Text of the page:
Waynesboro-area panel forming to study tax abatement program

Franklin County (Pa.) Area Development Corp. President L. Michael Ross told the Waynesboro Area School Board more about LERTA zones last week

December 11, 2012|By JENNIFER FITCH |

WAYNESBORO, Pa. — A committee is forming to develop the framework necessary for Waynesboro-area government entities to adopt a tax abatement program designed to spur economic growth.

Representatives of the Borough of Waynesboro, Washington Township and the Waynesboro Area School District will be a part of the committee that will work on a Local Economic Revitalization Tax Abatement, or LERTA, program.

If a LERTA program is put in place locally, eligible industrial or commercial property owners could receive tax savings for a period of time after making improvements to their properties. New LERTA zones were recently approved in the nearby Greencastle, Pa., area.

Franklin County (Pa.) Area Development Corp. President L. Michael Ross told the Waynesboro Area School Board more about LERTA zones last week.


“We believe a LERTA could bring investment to properties like Wharf Road” Industrial Park, Ross said.

Ross called the Waynesboro area a “viable community,” but said it might not always be considered by businesses looking for a new location. He blamed the distance to Interstate 81, saying Greencastle, Chambersburg, Pa., and Shippensburg, Pa., are better positioned.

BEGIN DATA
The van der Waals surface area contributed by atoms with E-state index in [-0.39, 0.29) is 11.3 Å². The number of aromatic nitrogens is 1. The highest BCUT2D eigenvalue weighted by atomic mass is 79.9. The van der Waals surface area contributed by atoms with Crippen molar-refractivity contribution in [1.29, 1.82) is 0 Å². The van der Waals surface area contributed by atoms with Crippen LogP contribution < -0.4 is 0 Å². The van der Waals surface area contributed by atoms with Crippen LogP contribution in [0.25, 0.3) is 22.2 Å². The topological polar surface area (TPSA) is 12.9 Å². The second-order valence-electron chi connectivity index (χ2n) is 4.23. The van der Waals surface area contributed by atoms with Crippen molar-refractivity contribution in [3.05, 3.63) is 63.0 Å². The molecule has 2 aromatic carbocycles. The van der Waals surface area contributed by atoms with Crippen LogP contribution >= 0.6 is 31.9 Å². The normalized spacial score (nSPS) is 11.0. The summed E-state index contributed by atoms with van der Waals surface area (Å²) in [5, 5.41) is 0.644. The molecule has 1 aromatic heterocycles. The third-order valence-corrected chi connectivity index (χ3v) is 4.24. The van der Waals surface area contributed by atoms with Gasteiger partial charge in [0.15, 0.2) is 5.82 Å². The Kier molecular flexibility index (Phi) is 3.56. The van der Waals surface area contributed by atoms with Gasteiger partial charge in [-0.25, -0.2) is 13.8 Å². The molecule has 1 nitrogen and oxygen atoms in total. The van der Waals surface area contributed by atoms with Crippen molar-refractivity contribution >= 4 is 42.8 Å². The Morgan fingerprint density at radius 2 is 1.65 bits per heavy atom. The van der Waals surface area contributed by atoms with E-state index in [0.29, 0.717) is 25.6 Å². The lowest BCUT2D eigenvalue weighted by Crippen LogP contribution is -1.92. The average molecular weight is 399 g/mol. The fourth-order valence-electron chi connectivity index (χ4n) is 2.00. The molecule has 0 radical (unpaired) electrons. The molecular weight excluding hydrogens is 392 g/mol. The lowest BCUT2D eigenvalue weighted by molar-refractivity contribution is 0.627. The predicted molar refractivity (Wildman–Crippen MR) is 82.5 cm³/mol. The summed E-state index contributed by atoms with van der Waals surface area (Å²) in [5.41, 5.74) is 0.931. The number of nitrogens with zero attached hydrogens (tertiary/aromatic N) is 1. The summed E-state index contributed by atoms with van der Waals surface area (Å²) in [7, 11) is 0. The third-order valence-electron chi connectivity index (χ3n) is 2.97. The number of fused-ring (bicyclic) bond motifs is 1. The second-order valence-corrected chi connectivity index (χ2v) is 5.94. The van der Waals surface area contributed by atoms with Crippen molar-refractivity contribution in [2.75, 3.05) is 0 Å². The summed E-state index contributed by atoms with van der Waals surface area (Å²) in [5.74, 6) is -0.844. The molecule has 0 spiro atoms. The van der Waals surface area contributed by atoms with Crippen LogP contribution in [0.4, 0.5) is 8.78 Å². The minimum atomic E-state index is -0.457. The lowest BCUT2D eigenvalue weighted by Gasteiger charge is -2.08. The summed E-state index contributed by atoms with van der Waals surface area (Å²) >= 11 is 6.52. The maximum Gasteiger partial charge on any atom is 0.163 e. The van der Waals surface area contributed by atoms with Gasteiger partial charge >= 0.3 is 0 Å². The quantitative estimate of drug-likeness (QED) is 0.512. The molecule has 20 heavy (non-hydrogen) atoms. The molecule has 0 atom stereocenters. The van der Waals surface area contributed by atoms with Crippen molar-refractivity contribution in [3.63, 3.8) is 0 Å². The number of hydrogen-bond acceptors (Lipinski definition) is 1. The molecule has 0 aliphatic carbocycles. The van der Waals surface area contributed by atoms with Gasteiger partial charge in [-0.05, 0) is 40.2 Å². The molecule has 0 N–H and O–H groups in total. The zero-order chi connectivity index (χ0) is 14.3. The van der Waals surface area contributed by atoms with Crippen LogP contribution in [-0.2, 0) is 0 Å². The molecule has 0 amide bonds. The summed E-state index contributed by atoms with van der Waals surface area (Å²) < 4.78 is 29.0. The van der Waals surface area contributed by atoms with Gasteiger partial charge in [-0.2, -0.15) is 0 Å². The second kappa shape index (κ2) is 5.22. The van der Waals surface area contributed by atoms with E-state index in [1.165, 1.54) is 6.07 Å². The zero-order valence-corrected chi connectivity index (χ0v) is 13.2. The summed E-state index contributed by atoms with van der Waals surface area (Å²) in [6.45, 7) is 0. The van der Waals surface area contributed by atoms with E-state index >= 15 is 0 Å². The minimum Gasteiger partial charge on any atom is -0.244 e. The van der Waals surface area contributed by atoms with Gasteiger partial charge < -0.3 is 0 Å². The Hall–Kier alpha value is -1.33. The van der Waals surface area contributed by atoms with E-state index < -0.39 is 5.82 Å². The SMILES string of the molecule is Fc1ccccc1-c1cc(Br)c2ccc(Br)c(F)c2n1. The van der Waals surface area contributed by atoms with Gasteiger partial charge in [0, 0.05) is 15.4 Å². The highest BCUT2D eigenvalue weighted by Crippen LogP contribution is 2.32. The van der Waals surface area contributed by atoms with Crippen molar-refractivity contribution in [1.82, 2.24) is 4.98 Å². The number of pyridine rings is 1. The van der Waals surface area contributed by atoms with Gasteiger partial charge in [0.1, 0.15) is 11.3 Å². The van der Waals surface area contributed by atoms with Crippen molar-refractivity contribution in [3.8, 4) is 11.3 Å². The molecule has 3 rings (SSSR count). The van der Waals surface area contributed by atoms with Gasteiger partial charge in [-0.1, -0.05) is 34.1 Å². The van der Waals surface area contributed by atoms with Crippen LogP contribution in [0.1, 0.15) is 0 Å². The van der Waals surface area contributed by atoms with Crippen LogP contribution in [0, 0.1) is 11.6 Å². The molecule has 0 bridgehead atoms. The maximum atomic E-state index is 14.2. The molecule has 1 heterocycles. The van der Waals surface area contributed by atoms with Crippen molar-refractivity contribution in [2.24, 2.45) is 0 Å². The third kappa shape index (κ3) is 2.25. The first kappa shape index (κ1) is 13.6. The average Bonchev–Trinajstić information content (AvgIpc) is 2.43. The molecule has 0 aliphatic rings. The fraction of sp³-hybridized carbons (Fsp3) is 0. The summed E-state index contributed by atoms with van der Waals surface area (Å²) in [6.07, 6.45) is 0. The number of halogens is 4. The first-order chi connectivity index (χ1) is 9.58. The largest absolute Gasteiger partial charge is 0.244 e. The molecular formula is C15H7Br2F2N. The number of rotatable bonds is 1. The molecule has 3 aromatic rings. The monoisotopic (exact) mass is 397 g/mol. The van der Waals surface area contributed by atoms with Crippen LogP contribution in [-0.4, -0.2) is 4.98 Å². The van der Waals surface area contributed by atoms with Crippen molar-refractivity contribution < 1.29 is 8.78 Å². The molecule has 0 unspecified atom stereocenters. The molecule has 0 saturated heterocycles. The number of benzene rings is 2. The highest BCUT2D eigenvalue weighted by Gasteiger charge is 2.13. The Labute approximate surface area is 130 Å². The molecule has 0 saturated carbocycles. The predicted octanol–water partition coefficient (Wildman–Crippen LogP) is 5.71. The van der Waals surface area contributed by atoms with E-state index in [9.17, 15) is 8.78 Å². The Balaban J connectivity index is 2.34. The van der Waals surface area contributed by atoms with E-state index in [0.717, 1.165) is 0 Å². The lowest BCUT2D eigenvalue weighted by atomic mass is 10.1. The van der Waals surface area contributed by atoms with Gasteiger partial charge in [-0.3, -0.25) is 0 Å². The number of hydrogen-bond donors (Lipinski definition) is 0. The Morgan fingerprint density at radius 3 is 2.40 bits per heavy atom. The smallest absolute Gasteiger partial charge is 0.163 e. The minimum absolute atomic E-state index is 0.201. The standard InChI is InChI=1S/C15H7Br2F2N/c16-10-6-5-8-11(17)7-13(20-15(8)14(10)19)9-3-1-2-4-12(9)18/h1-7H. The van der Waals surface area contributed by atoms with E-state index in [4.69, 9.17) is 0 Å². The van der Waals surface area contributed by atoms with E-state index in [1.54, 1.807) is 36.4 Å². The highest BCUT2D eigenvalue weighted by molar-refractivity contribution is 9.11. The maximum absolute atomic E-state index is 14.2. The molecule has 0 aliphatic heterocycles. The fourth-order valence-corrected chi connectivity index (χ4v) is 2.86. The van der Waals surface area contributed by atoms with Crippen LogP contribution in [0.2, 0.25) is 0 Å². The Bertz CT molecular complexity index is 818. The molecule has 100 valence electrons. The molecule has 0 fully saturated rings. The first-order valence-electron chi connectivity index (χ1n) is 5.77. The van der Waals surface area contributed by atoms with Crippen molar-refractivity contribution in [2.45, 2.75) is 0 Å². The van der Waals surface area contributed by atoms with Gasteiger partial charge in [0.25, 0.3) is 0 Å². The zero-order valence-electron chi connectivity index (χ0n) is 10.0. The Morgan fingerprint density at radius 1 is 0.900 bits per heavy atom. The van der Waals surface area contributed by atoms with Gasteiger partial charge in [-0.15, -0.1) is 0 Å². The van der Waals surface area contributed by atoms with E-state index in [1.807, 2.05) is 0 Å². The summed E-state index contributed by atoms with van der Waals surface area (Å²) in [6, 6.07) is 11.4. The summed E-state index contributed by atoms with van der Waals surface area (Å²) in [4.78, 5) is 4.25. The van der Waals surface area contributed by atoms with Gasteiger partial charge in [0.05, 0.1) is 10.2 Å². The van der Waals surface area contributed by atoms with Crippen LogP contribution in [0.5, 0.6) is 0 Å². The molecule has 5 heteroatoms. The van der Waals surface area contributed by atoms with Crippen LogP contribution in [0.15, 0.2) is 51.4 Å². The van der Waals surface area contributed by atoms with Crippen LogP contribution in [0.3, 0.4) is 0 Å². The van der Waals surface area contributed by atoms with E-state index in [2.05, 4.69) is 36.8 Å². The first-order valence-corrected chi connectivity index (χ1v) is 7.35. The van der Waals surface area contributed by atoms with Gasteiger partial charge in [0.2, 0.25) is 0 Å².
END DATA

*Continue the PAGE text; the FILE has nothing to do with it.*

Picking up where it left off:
Potential tax abatement through LERTA could provide an incentive to companies, Ross said.

Under LERTA, for example, if $100,000 worth of improvements are made on a $200,000 property, the owner could only pay full real estate taxes on the $200,000 — not $300,000 — for several years.

“You can create a district where you’re looking to stimulate development, and you can give those property owners a certain amount of time to apply for the benefits. ... It makes the most sense if all the taxing authorities are using the same schedule for abatement,” Ross said.

Waynesboro Area School Board member Ed Wilson encouraged members of the newly forming LERTA committee to consider including Quincy Township, where he lives.

“We need as many jobs around here as we can get,” he said.

Pennsylvania’s LERTA initiatives started in 1977, then were changed in the 1980s, according to Ross. They are designed as a stimulus to create jobs, he said.

“It’s important to recognize ... that LERTA districts are created by municipalities. They are not created by the county, nor are they created by school districts,” Ross said.

Waynesboro Borough Manager Lloyd Hamberger said he recently talked to a potential investor who asked what types of incentives the borough has.

LERTA “could be that advantage for somebody to locate in the borough or township. We have to think of ways to entice development,” he said.

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